Sergey Lavrov (speaking after Osman Saleh): I can confirm that we are interested in the broadest possible cooperation with the African countries. We cooperate in many diverse areas: natural resources, all types of energy engineering, including nuclear and hydroelectric energy, and new sources of energy, infrastructure in all its aspects, medicine, the social sphere, transport and much more. The number of countries with which we are not only discussing specific projects, but are also beginning to implement them and achieve positive results, invariably increases every year. Regarding the Horn of Africa, Eritrea and Ethiopia are our longstanding partners. We wish them success in stepping up the normalisation process that will benefit all, including the people of both countries, in the economy as well.

But we also have many partners in other countries: Sudan, Zimbabwe, Namibia, Angola, Rwanda, Burundi, the Republic of the Congo, the Central African Republic, Mozambique and others. I do not want to offend anyone: this is by no means an exhaustive list. I am sure that, thanks to our economic cooperation, we will contribute to cementing the foundations for the stable development of Africa and eliminating the causes of conflicts, most of which stem from insufficient development of the socio-economic sphere and the dire situation for significant parts of the population.

Question: As reported after the Geneva meeting between Secretary of the Russian Security Council Nikolay Patrushev and US National Security Adviser John Bolton, an agreement was reached to restore contacts between the foreign and defence ministries of the two countries. When will your meeting with US Secretary of State Michael Pompeo take place? Are there any specific agreements, including any made on the sidelines of the UN General Assembly?

Sergey Lavrov: There is no need to restore contacts between the ministries: they are underway. An agreement was reached to continue and preferably step up these contacts for the purpose of addressing the issues that depend, above all, on whether Russia and the United States can come to terms. As for the contacts between the foreign ministries, I met with Michael Pompeo’s predecessor, Rex Tillerson several times. And I had a separate meeting with Michael Pompeo in Helsinki, when President of Russia Vladimir Putin and President of the United States Donald Trump were holding talks there. I have talked to him over the telephone several times, including recently, around a week ago. As for the defence ministries, interaction between them, for example on Syria, is conducted in real time. There is an agreement on a mechanism for the prevention of unintentional incidents. It works. We would like our interaction in resolving the crisis in that part of the Middle East and North Africa to be more substantive, aimed at promoting a settlement, including in the political sphere. We are always ready to move in this direction as far as the American side considers possible for itself, given the fact that many in Washington dislike any contact between Russian and US officials. You know what an unhealthy atmosphere is pervasive there.

As for upcoming plans regarding a meeting with US Secretary of State Michael Pompeo, we will both attend the high-level week during the upcoming 73rd session of the UN General Assembly. I assume that we are both ready to hold a special, comprehensive and substantive meeting and that we will review all the matters that require our attention on the bilateral agenda and in international affairs.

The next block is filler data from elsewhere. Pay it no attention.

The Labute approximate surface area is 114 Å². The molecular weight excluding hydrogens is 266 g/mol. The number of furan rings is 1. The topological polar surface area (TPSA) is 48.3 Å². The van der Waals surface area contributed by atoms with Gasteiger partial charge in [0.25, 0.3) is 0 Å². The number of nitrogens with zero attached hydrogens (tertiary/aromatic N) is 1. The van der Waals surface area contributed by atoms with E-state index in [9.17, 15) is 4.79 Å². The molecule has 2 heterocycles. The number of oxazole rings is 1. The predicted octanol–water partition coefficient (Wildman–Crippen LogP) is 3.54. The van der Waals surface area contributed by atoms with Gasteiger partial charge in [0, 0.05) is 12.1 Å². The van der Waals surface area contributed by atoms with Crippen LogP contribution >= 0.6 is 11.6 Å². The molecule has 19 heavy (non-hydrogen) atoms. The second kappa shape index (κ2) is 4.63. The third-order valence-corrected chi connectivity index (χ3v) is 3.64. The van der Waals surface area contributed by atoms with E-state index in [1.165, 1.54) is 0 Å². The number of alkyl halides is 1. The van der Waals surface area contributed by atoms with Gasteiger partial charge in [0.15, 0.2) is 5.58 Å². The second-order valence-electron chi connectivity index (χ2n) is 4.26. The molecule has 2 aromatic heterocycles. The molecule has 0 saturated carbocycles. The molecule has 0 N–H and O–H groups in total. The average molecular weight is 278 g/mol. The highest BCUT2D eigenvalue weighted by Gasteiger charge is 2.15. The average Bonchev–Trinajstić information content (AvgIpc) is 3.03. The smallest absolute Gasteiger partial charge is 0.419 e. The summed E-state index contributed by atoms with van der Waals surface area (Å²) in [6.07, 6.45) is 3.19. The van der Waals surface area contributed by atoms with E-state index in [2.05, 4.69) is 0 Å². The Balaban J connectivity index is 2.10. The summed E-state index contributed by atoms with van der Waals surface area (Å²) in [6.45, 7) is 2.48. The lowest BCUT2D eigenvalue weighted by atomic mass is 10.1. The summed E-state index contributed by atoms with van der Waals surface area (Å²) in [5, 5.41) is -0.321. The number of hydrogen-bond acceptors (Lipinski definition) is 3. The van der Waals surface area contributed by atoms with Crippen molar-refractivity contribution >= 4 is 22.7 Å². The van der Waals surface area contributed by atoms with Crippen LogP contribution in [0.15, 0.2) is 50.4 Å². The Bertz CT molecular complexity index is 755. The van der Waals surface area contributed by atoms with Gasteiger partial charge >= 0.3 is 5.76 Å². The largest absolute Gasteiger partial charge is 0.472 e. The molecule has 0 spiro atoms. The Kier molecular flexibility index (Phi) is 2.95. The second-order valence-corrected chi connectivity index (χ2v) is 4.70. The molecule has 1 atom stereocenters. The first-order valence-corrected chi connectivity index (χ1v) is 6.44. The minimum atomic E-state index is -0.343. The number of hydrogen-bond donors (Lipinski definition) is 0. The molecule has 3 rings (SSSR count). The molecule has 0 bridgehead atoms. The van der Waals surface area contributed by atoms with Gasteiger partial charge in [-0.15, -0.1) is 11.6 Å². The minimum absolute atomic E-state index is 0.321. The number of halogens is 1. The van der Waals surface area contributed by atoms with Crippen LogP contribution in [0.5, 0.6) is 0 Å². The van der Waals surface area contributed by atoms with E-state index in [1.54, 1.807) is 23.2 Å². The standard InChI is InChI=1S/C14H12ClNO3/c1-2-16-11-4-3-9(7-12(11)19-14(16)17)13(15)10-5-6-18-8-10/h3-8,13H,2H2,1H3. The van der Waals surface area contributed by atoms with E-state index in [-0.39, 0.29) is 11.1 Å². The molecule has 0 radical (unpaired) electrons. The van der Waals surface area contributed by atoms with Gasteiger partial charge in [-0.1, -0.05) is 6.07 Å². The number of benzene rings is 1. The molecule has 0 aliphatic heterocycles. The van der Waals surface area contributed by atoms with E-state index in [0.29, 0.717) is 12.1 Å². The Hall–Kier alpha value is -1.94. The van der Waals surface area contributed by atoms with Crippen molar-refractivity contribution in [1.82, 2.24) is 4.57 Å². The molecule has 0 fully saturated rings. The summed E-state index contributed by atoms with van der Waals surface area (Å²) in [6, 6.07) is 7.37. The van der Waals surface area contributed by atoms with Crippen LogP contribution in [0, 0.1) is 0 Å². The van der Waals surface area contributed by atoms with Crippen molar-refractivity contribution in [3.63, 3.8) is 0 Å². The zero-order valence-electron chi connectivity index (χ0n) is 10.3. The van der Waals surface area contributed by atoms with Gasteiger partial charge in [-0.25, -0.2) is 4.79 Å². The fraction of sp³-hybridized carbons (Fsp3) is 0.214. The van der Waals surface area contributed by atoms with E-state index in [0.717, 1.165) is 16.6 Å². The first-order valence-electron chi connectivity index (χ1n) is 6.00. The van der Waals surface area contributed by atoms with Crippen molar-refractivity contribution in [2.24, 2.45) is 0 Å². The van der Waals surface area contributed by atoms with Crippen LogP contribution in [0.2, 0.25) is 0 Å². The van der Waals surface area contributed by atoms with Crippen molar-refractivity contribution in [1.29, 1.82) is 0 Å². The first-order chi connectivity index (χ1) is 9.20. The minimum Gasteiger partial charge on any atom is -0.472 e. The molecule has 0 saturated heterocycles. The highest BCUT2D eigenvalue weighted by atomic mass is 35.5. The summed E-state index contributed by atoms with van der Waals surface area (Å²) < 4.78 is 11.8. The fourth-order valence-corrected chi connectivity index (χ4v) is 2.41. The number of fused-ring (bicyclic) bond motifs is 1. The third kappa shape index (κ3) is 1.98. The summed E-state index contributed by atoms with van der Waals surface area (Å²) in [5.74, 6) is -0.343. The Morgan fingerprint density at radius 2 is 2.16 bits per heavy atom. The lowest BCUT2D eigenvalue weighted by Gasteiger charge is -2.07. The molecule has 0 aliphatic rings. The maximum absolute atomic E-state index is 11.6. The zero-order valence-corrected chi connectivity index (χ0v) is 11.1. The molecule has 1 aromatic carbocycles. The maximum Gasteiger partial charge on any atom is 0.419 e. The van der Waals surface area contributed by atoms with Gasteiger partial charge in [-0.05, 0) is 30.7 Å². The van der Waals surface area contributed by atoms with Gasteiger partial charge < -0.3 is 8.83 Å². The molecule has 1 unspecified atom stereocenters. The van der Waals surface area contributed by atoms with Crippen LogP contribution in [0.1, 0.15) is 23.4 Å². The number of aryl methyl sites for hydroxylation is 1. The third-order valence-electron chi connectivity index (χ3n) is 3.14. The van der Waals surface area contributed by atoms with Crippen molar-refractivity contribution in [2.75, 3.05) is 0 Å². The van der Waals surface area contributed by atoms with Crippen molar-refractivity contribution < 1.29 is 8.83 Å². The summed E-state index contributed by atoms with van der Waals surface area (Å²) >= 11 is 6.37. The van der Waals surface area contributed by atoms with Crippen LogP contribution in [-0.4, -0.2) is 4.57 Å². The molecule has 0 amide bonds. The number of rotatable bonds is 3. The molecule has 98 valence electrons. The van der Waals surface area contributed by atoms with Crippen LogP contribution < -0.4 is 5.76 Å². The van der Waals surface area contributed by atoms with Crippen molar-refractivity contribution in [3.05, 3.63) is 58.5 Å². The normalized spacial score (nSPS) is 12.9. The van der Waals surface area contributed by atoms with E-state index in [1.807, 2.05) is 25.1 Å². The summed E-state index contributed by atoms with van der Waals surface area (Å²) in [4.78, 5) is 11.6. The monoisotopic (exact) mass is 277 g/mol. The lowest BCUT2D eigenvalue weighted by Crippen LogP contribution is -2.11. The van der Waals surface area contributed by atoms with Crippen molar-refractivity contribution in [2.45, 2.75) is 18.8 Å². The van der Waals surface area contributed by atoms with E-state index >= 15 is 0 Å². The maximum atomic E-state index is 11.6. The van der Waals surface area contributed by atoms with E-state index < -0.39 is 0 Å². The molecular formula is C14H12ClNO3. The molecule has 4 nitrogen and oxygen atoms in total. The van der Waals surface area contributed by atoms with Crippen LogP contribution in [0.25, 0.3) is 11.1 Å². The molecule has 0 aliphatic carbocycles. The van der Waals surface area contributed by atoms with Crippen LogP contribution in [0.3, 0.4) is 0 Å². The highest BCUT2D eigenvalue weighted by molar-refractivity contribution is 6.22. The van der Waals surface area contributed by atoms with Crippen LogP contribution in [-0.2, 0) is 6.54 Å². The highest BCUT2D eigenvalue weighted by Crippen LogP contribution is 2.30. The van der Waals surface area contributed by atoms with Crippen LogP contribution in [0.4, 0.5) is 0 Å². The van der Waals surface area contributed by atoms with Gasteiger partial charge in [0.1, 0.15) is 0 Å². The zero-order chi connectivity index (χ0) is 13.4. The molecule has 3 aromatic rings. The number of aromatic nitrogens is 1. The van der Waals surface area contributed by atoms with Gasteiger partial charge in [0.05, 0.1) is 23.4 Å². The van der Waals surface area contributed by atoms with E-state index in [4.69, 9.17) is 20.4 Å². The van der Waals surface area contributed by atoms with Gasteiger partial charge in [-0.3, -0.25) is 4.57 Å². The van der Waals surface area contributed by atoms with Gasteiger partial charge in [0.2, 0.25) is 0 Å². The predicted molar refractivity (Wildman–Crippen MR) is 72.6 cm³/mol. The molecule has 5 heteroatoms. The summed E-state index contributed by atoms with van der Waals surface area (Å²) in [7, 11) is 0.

Question: Is it safe to assume that fundamentally important agreements with Turkey on resolving the situation in Idlib will be reached soon, or are we looking at a major military operation in that region?

Sergey Lavrov: You mentioned agreements between Russia and Turkey, but forgot to mention Syria, because, above all, this concerns the legitimate Syrian government which is fully entitled to secure its sovereignty, to expel and to eliminate the terrorist threat on its territory. This is the main problem now with regard to Idlib. The armed opposition that’s ready for a dialogue with the Syrian government must be separated from Jabhat al-Nusra and other groups that are recognised as terrorists by the UN Security Council in this de-escalation zone. The terrorists are against such a separation and want to use civilians as human shields, which in itself is a war crime – this shouldn’t be forgotten either. Using financial and other means, including intimidation, they are trying to prevent armed groups that are not part of Jabhat al-Nusra and its offshoots from leaving that area. They even force them to cooperate with terrorists, as I have mentioned, by intimidating them and simply killing those who even talk about a dialogue with the government.

I think everyone remembers our account of the situation that was provided yesterday at a news conference following talks with Syrian Minister of Foreign Affairs and Expatriates Walid Muallem. We did the same thing at a news conference with Foreign Minister of Turkey Mevlut Cavusoglu several days before that. In all our comments and practical steps regarding the de-escalation zone in Idlib, we have in every way stressed the need to minimise risks for the civilian population. Yesterday, Mr Muallem once again pointed out that the Syrian government is working to achieve “local ceasefires” in the Idlib area in order to reach agreements with the towns and urban neighbourhoods where the municipal authorities or those who control a particular territory are willing to do so. Also, talks are underway on creating humanitarian corridors. All this indicates the precautions that are being made to stave off problems for civilians, whom Jabhat al-Nusra are tough with.